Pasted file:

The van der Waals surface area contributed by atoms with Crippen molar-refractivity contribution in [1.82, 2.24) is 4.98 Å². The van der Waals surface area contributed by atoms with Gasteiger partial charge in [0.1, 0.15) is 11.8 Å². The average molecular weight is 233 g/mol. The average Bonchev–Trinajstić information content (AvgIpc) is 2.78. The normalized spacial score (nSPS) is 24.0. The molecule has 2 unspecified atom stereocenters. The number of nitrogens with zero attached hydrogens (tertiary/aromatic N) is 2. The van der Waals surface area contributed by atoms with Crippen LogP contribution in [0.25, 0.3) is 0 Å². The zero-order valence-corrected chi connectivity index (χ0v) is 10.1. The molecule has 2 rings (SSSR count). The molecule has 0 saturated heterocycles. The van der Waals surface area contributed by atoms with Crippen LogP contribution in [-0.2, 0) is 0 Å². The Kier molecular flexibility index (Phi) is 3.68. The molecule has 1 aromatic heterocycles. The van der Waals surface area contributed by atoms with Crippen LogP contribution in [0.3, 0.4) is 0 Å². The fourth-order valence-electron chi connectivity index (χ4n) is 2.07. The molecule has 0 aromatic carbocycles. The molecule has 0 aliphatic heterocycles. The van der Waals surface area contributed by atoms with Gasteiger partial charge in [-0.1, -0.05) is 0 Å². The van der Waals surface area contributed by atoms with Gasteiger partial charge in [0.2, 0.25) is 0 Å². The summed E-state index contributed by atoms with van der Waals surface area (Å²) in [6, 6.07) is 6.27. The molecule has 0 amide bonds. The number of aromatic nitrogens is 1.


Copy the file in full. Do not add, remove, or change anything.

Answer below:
The van der Waals surface area contributed by atoms with Crippen molar-refractivity contribution in [1.82, 2.24) is 4.98 Å². The van der Waals surface area contributed by atoms with Gasteiger partial charge in [0.1, 0.15) is 11.8 Å². The average molecular weight is 233 g/mol. The average Bonchev–Trinajstić information content (AvgIpc) is 2.78. The normalized spacial score (nSPS) is 24.0. The molecule has 2 unspecified atom stereocenters. The number of nitrogens with zero attached hydrogens (tertiary/aromatic N) is 2. The van der Waals surface area contributed by atoms with Crippen LogP contribution in [0.25, 0.3) is 0 Å². The zero-order valence-corrected chi connectivity index (χ0v) is 10.1. The molecule has 2 rings (SSSR count). The molecule has 0 saturated heterocycles. The van der Waals surface area contributed by atoms with Crippen LogP contribution in [-0.2, 0) is 0 Å². The Kier molecular flexibility index (Phi) is 3.68. The molecule has 1 aromatic heterocycles. The van der Waals surface area contributed by atoms with Crippen LogP contribution in [0.3, 0.4) is 0 Å². The fourth-order valence-electron chi connectivity index (χ4n) is 2.07. The molecule has 0 aromatic carbocycles. The molecule has 0 aliphatic heterocycles. The van der Waals surface area contributed by atoms with Gasteiger partial charge in [-0.1, -0.05) is 0 Å². The van der Waals surface area contributed by atoms with Gasteiger partial charge in [0.2, 0.25) is 0 Å². The summed E-state index contributed by atoms with van der Waals surface area (Å²) in [6, 6.07) is 6.27. The molecule has 0 amide bonds. The number of aromatic nitrogens is 1.